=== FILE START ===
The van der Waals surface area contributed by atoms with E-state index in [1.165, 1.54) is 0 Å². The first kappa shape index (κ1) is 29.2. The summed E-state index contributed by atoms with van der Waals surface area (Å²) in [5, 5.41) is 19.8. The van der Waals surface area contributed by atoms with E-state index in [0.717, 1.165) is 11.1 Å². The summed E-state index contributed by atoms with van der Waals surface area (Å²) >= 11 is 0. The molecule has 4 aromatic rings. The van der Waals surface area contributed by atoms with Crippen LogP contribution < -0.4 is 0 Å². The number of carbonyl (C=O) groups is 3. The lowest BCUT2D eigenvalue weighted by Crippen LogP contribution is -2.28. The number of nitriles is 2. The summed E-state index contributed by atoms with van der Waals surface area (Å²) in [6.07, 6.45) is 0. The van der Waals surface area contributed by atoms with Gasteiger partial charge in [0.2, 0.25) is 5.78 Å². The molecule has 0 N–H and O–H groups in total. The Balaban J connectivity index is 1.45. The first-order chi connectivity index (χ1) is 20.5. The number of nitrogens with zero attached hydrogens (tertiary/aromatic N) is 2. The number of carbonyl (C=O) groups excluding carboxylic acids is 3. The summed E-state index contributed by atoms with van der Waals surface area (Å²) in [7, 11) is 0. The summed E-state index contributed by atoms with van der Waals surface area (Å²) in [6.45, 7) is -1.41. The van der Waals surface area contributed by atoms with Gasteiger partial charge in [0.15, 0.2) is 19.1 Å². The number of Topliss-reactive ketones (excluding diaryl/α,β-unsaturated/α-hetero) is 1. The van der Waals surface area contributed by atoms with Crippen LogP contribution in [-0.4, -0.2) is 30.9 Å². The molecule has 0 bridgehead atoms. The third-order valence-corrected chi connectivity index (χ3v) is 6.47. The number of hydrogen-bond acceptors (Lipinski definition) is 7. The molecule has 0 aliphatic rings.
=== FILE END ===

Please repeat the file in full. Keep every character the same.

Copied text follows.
The van der Waals surface area contributed by atoms with E-state index in [1.165, 1.54) is 0 Å². The first kappa shape index (κ1) is 29.2. The summed E-state index contributed by atoms with van der Waals surface area (Å²) in [5, 5.41) is 19.8. The van der Waals surface area contributed by atoms with E-state index in [0.717, 1.165) is 11.1 Å². The summed E-state index contributed by atoms with van der Waals surface area (Å²) >= 11 is 0. The molecule has 4 aromatic rings. The van der Waals surface area contributed by atoms with Crippen LogP contribution < -0.4 is 0 Å². The number of carbonyl (C=O) groups is 3. The lowest BCUT2D eigenvalue weighted by Crippen LogP contribution is -2.28. The number of nitriles is 2. The summed E-state index contributed by atoms with van der Waals surface area (Å²) in [6.07, 6.45) is 0. The van der Waals surface area contributed by atoms with Gasteiger partial charge in [0.2, 0.25) is 5.78 Å². The molecule has 0 N–H and O–H groups in total. The Balaban J connectivity index is 1.45. The first-order chi connectivity index (χ1) is 20.5. The number of nitrogens with zero attached hydrogens (tertiary/aromatic N) is 2. The number of carbonyl (C=O) groups excluding carboxylic acids is 3. The summed E-state index contributed by atoms with van der Waals surface area (Å²) in [7, 11) is 0. The summed E-state index contributed by atoms with van der Waals surface area (Å²) in [6.45, 7) is -1.41. The van der Waals surface area contributed by atoms with Gasteiger partial charge in [0.15, 0.2) is 19.1 Å². The number of Topliss-reactive ketones (excluding diaryl/α,β-unsaturated/α-hetero) is 1. The van der Waals surface area contributed by atoms with Crippen LogP contribution in [-0.4, -0.2) is 30.9 Å². The molecule has 0 bridgehead atoms. The third-order valence-corrected chi connectivity index (χ3v) is 6.47. The number of hydrogen-bond acceptors (Lipinski definition) is 7. The molecule has 0 aliphatic rings.